Jantsankhorol Erdenebayar
Image Tumurbaatar Otgontsetseg for Art Basel, courtesy of Art Basel.

Jantsankhorol Erdenebayar



Jantsankhorol Erdenebayar's practice prominently draws on an acute awareness of his lineage. Delving into his ancestral ties to and personal memories of Mongolian tales, proverbs, riddles, and beliefs, he seeks to distinguish the lived and the individual from the fabricated and the authoritative. With his biotic sculptures and assemblages, Erdenebayar examines the act of resistance and the notion of reincarnation at various states of being, ultimately yielding a nurtured sense of reconciliation and hope within and beyond Mongolia's sociocultural milieu.

His work embodies intuitions of gradual yet irrepressible growth. Found materials across the Mongolian landscape - goat horn and discarded wood - foreground the challenging environment of the steppe as well as the limited resources and consumptions of the nomadic culture.

Jantsankhorol Erdenebayar (b. Ulaanbaatar, Mongolia, 1992) completed his Bachelor in Arts (BA) at City University of New York, Hunter College in 2015 and his Master in Fine Arts (MFA) University of California, Los Angeles in 2019. His works have been shown in numerous locations globally including BLUM, Los Angeles (2020), Frieze, New York (2020), Half Gallery, New York (2021), Art Basel Miami Beach (2021) & Red Ger Creative Space, Arts Council of Mongolia (2022).

In 2019, Erdenebayar represented Mongolian at the 58th Venice Biennale, Italy.

Flowers Gallery is delighted to present Jantsankhorol Erdenebayar at Art Basel Hong Kong, 2024.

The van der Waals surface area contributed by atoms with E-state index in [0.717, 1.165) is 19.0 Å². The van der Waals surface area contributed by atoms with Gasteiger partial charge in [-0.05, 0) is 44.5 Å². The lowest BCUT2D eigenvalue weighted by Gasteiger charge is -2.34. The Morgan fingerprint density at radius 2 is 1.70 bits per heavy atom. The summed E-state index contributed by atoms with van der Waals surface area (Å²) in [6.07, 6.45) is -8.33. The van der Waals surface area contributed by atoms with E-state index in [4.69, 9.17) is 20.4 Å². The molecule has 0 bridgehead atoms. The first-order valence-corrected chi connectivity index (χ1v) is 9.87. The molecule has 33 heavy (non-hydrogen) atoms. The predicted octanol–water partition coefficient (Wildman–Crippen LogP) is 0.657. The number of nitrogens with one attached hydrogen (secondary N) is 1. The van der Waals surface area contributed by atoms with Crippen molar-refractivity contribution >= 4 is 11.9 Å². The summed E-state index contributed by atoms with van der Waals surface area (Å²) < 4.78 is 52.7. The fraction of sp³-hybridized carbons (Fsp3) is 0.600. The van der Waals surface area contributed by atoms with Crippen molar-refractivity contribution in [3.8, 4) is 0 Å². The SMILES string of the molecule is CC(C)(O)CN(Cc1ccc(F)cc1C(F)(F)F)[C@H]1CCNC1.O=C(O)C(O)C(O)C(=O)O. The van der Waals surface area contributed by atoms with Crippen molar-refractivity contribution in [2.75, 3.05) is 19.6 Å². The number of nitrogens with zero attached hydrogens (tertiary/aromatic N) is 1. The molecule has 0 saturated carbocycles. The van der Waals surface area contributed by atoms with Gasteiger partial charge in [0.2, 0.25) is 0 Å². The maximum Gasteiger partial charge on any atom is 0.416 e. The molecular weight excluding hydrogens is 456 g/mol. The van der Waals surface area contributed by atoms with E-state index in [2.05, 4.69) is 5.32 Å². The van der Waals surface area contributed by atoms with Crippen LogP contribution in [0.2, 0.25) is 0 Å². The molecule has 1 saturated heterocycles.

In Hat-Trick (2023), appendages of salvaged objects thrust yet also strive for balance, while the seemingly barren supporting structures accommodate and nourish. Recalling survival coping mechanisms, the sculptures adopt curious, anthropomorphic forms to evoke both bodily and spiritual perceptions of history and evolution. They serve as metaphors for the delicate positioning of a culture confronted with rapid globalisation and a socio-economic landscape in constant flux.

The amalgamation of materials exhibiting drastically different qualities is also evident in the work Vigousse (2017). The head of a death worm, a creature in Mongolian folklores, is replaced with an ear, a plaster sculpture the artist retrieved from Mongolian Academy of Fine Arts whose ideologies have been heavily influenced by the Soviet regime. Additionally, Erdenebayar's use of the goat horn differs - it is an intricate cast of the interior capillaries and veins, resulting in a protruding yet tender form. The natural and the superstitious are coupled with the manufactured and the institutional to investigate the circulation of living traditions and the intrusion of alien doctrines. Here, the fabric of time is neither neutral nor static but manifests in a physical and ritualistic fashion.

Rendering the land of Mongolia as both a witness and a living organism, Erdenebayar embarks on a persistent and meditative journey of tracing and negating socially constructed taboos, habits, and epistemologies - one that posits resistance as invigoration.

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